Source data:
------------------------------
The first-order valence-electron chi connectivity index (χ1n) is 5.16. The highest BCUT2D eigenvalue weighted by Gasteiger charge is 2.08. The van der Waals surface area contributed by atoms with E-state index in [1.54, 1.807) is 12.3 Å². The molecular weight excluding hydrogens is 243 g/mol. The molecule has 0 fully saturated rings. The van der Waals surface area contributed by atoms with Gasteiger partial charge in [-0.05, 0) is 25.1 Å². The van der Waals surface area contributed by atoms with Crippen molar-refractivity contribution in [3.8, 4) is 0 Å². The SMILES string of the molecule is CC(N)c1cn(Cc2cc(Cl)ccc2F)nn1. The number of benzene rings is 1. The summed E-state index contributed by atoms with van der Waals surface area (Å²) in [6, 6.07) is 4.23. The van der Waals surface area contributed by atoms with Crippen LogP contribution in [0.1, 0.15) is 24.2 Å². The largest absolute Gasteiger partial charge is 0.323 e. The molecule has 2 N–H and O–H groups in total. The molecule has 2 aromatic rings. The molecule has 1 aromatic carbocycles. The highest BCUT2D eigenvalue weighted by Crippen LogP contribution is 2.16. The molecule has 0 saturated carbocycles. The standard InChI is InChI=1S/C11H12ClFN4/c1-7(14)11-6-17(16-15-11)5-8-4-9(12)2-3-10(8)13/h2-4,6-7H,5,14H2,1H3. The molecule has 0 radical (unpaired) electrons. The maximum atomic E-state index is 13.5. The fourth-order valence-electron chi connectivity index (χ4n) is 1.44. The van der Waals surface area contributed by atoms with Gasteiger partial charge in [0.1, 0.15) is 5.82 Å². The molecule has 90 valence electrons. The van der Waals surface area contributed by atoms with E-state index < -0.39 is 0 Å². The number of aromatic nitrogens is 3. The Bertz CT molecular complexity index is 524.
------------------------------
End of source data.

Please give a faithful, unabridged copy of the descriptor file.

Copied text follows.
The first-order valence-electron chi connectivity index (χ1n) is 5.16. The highest BCUT2D eigenvalue weighted by Gasteiger charge is 2.08. The van der Waals surface area contributed by atoms with E-state index in [1.54, 1.807) is 12.3 Å². The molecular weight excluding hydrogens is 243 g/mol. The molecule has 0 fully saturated rings. The van der Waals surface area contributed by atoms with Gasteiger partial charge in [-0.05, 0) is 25.1 Å². The van der Waals surface area contributed by atoms with Crippen molar-refractivity contribution in [3.8, 4) is 0 Å². The SMILES string of the molecule is CC(N)c1cn(Cc2cc(Cl)ccc2F)nn1. The number of benzene rings is 1. The summed E-state index contributed by atoms with van der Waals surface area (Å²) in [6, 6.07) is 4.23. The van der Waals surface area contributed by atoms with Crippen LogP contribution in [0.1, 0.15) is 24.2 Å². The largest absolute Gasteiger partial charge is 0.323 e. The molecule has 2 N–H and O–H groups in total. The molecule has 2 aromatic rings. The molecule has 1 aromatic carbocycles. The highest BCUT2D eigenvalue weighted by Crippen LogP contribution is 2.16. The molecule has 0 saturated carbocycles. The standard InChI is InChI=1S/C11H12ClFN4/c1-7(14)11-6-17(16-15-11)5-8-4-9(12)2-3-10(8)13/h2-4,6-7H,5,14H2,1H3. The molecule has 0 radical (unpaired) electrons. The maximum atomic E-state index is 13.5. The fourth-order valence-electron chi connectivity index (χ4n) is 1.44. The van der Waals surface area contributed by atoms with Gasteiger partial charge in [0.1, 0.15) is 5.82 Å². The molecule has 90 valence electrons. The van der Waals surface area contributed by atoms with E-state index < -0.39 is 0 Å². The number of aromatic nitrogens is 3. The Bertz CT molecular complexity index is 524.